Beyond Coronavirus: 5 Disease Epidemics from Throughout History

Cholera was responsible for one of the biggest disease epidemics in history.
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With over 7,700 cases of Coronavirus reported already worldwide, this new disease is spreading at a concerning rate. However, it's far from the first epidemic that's taken lives and spread rapidly throughout the world.

This post will look at some of the most serious disease epidemics from throughout history.

1. The Bubonic Plague

The bubonic plague, also known as the black plague, was a disease epidemic that killed over 20 million people in Europe in the 1300s. That amounts to about one-third of the entire continent's population.

The bubonic plague, once extremely deadly an dangerous, is now rare and can be easily treated with modern antibiotics. The disease itself was caused by a bacterial infection of the Yersinia pestis bacteria, but this wasn't discovered until the 19th century.

The bubonic plague is spread by fleas that bite rodents and then those rodents spread the disease to humans through bites.

The symptoms include fever, chills, and headaches along with fatigue and weakness. As it progresses, the lymph nodes in the arms, neck, and groin swell painfully. These are called "buboes". Without treatment, the bacteria spread throughout the body to cause nausea, vomiting, internal bleeding, gangrene, weakness, and, eventually, death.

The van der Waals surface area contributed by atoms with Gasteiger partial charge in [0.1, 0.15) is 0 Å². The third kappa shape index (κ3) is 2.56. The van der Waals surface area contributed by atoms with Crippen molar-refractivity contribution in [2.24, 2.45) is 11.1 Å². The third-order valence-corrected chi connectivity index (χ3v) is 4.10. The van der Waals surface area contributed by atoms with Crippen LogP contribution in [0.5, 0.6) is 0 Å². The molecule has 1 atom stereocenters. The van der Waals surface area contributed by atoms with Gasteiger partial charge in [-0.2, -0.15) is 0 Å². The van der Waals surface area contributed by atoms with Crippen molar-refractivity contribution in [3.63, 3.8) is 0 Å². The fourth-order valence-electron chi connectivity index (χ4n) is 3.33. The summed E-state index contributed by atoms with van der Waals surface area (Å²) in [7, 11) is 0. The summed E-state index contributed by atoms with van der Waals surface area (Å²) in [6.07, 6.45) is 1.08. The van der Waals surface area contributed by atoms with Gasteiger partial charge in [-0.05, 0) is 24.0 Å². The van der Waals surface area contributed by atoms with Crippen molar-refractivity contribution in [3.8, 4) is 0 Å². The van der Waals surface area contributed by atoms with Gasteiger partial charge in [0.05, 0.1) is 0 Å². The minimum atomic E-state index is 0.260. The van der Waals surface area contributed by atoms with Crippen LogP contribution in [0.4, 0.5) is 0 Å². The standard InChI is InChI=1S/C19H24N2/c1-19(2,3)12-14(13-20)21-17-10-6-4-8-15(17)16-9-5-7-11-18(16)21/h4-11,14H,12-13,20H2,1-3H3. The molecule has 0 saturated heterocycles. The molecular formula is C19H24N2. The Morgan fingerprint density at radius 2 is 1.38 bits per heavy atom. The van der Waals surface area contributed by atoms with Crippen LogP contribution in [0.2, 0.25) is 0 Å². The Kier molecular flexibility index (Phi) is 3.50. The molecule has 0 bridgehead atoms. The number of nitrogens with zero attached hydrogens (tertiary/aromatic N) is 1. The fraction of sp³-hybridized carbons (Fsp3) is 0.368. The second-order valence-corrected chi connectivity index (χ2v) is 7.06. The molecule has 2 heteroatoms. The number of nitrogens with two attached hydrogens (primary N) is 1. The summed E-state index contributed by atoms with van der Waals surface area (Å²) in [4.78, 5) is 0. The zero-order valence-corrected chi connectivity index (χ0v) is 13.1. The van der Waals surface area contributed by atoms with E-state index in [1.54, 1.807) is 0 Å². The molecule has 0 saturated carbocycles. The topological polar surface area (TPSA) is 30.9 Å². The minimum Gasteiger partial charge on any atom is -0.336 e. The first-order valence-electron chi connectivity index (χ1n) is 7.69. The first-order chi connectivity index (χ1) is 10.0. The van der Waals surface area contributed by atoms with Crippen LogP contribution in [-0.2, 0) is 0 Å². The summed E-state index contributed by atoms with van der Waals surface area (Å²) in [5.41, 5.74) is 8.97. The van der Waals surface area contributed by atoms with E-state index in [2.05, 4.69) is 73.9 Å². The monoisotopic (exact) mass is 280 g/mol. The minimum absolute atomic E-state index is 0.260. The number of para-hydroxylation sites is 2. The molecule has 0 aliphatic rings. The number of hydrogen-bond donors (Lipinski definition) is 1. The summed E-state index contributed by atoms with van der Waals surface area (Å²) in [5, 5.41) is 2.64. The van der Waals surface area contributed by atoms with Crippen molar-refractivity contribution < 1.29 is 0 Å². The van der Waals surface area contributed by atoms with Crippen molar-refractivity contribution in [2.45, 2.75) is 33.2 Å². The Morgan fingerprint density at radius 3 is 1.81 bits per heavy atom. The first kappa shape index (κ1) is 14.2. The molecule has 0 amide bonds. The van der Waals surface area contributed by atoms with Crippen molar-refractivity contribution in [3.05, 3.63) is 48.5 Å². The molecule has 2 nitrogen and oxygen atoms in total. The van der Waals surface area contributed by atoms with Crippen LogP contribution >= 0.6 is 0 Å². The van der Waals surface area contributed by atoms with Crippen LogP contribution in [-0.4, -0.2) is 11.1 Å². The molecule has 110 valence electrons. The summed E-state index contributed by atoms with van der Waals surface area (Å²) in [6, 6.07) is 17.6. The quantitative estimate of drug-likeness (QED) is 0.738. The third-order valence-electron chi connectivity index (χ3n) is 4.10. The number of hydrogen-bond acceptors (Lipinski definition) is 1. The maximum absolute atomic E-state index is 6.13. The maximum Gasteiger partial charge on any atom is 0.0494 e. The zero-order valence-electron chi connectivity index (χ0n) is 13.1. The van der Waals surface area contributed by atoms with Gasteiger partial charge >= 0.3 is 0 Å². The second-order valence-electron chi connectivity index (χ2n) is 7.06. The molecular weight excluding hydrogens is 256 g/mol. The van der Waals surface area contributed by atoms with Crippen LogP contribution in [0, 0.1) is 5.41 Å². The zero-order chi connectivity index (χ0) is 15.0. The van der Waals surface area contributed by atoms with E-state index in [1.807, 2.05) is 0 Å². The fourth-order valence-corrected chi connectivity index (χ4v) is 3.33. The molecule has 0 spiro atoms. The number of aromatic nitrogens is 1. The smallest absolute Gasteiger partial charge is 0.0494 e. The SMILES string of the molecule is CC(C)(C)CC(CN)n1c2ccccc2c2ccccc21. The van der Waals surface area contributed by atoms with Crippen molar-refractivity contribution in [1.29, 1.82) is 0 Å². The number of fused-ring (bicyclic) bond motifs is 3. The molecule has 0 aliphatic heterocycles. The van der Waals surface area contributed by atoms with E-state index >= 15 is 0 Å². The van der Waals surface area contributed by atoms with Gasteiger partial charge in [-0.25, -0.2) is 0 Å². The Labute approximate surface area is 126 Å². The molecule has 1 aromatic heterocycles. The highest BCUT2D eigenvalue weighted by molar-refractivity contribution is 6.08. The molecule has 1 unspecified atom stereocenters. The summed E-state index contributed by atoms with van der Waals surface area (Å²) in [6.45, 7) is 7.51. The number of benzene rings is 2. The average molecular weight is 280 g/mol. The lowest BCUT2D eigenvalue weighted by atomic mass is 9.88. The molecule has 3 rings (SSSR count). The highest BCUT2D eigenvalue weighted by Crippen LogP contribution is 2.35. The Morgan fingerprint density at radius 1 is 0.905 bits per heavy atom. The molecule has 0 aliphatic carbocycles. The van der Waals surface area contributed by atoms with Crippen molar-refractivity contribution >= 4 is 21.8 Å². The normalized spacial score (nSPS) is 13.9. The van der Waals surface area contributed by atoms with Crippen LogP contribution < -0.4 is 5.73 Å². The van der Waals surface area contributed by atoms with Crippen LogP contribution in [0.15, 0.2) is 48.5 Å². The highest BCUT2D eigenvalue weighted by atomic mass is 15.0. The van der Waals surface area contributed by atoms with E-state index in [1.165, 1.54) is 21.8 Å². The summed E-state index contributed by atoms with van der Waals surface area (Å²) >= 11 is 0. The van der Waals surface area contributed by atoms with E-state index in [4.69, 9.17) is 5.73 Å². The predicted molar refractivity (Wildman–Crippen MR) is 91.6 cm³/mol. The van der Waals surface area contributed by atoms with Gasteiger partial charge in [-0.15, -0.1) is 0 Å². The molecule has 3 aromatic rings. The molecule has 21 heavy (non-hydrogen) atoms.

2. 1918 Flu Pandemic

The flu is one of the most deadly diseases in the current day with 80,000 people dying of the flu in 2018 (and that's just in the US).

The 1918 flu pandemic was one of the deadliest breakouts of the virus in all of history. The specific virus is H1N1 with gene analysis suggesting that it was initially spread via birds.

Spreading of the virus occurred in 1918 to 1919. While no origin has been discovered, it quickly spread worldwide and resulted in an estimated 50 million total deaths, 670,000 of those from the United States. Thanks to the lack of antibiotics from the secondary infections and the lack of other treatment methods, this was a particularly deadly outbreak.

3. Cholera

Cholera has had multiple deadly outbreaks throughout history, but the worst was the sixth epidemic that occurred in the years 1910-1911.

Cholera is an extremely deadly bacterial disease (of the bacteria Vibrio cholerae) that spreads through contaminated water. It results in severe diarrhea and vomiting that results in life-threatening dehydration and, if left untreated, it leads to death.

It used to be very common in the US in the 1800s and earlier before hygiene and sanitation practices resulted in accessible clean water. The outbreak of 1910-1911 originated in India but quickly spread around the world and resulted in over 800,000 deaths.

4. Smallpox

Other symptoms include:

  • severe headache
  • abdominal pain
  • vomiting
  • nausea
  • diarrhea
  • eventual death

While vaccines were developed, there is no treatment for smallpox. Since eradication, there have been no reported cases, and stocks of the virus exist in secure vaults in the US and Russia.

5. Ebola

Ebola is a rare virus that has a whopping 50 percent fatality rate. While it is rare, an outbreak in the years 2014-2016 claimed the lives of over 11,000 people and infected over 28,000 people.

Similar to other diseases on this list, ebola begins as a very flu-like illness. However, it quickly worsens to severe diarrhea, vomiting, abdominal pain, and aches and pains. It eventually leads to internal bleeding that can cause severe nosebleeds, bleeding out of the ears, eyes, and rectum.

Any number of these symptoms can result in death, which makes it one of the most painful and horrible diseases on this list, despite of how recent this virus emerged.

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